Does the treatment of anxiety in children with Attention-Deficit/Hyperactivity Disorder (ADHD) using cognitive behavioral therapy improve child and family outcomes? Protocol for a randomized controlled trial

Emma Sciberras*, Daryl Efron, Pooja Patel, Melissa Mulraney, Katherine J. Lee, Cathy Mihalopoulos, Lidia Engel, Ronald M. Rapee, Vicki Anderson, Jan M. Nicholson, Rachel Schembri, Harriet Hiscock

*Corresponding author for this work

Research output: Contribution to journalArticle

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Abstract

Background: Up to 60% of children with Attention-Deficit/Hyperactivity Disorder (ADHD) meet diagnostic criteria for at least one anxiety disorder, including Social, Generalized and/or Separation Disorder. Anxiety in children with ADHD has been shown to be associated with poorer child and family functioning. Small pilot studies suggest that treating anxiety in children with ADHD using cognitive-behavioral therapy (CBT) has promising benefits. In a fully powered randomized controlled trial (RCT), we aim to investigate the efficacy of an existing CBT intervention adapted for children with ADHD and comorbid anxiety compared with usual care. Methods: This RCT is recruiting children aged 8-12 years (N = 228) from pediatrician practices in Victoria, Australia. Eligibility criteria include meeting full diagnostic criteria for ADHD and at least one anxiety disorder (Generalized, Separation or Social). Eligible children are randomized to receive a 10 session CBT intervention (Cool Kids) versus usual clinical care from their pediatrician. The intervention focuses on building child and parent skills and strategies to manage anxiety and associated impairments including cognitive restructuring and graded exposure. Minor adaptations have been made to the delivery of the intervention to meet the needs of children with ADHD including increased use of visual materials and breaks between activities. The primary outcome is change in the proportion of children meeting diagnostic criteria for an anxiety disorder at 5 months randomization. This will be assessed via diagnostic interview with the child's parent (Anxiety Disorders Interview Schedule for Children V) conducted by a researcher blinded to intervention condition. Secondary outcomes include a range of child (e.g., anxiety symptoms, ADHD severity, behavior, quality of life, sleep, cognitive functioning, school attendance) and parent (e.g., mental health, parenting behaviors, work attendance) domains of functioning assessed at 5 and 12 months post-randomization. Outcomes will be analyzed using logistic and mixed effects regression. Discussion: The results from this study will provide evidence on whether treating comorbid anxiety in children with ADHD using a CBT approach leads to improvements in anxiety and/or broader functional outcomes. Trial registration: This trial was prospectively registered: Current Controlled Trials ISRCTN59518816 (https://doi.org/10.1186/ISRCTN59518816). The trial was first registered 29/9/15 and last updated 15/1/19.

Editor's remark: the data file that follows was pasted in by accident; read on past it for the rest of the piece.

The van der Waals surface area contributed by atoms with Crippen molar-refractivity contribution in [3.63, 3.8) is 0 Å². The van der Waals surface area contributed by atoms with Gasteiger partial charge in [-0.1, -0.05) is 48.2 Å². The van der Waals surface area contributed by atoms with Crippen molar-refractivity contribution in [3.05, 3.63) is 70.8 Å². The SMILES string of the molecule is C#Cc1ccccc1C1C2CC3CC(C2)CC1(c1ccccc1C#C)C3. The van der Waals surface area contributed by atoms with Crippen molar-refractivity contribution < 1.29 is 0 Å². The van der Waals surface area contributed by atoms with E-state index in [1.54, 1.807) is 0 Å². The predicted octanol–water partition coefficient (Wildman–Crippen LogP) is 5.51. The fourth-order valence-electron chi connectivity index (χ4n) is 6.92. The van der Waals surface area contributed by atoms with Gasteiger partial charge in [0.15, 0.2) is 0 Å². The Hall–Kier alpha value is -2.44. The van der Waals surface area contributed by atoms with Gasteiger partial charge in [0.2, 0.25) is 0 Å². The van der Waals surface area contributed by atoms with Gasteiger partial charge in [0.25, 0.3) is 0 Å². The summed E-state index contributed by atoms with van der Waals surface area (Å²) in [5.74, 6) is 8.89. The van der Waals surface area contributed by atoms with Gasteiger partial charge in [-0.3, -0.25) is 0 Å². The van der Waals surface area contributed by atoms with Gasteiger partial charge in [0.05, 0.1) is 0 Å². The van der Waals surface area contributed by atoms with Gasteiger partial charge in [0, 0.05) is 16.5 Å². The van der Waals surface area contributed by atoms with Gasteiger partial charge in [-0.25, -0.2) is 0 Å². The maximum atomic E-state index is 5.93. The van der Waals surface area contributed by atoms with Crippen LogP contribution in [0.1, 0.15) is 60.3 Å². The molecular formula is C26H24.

Original languageEnglish
Article number359
Number of pages9
JournalBMC Psychiatry
Volume19
Issue number1
DOIs
Publication statusPublished - 13 Nov 2019

Keywords

  • ADHD
  • anxiety
  • child
  • efficacy
  • randomized controlled trial
  • treatment

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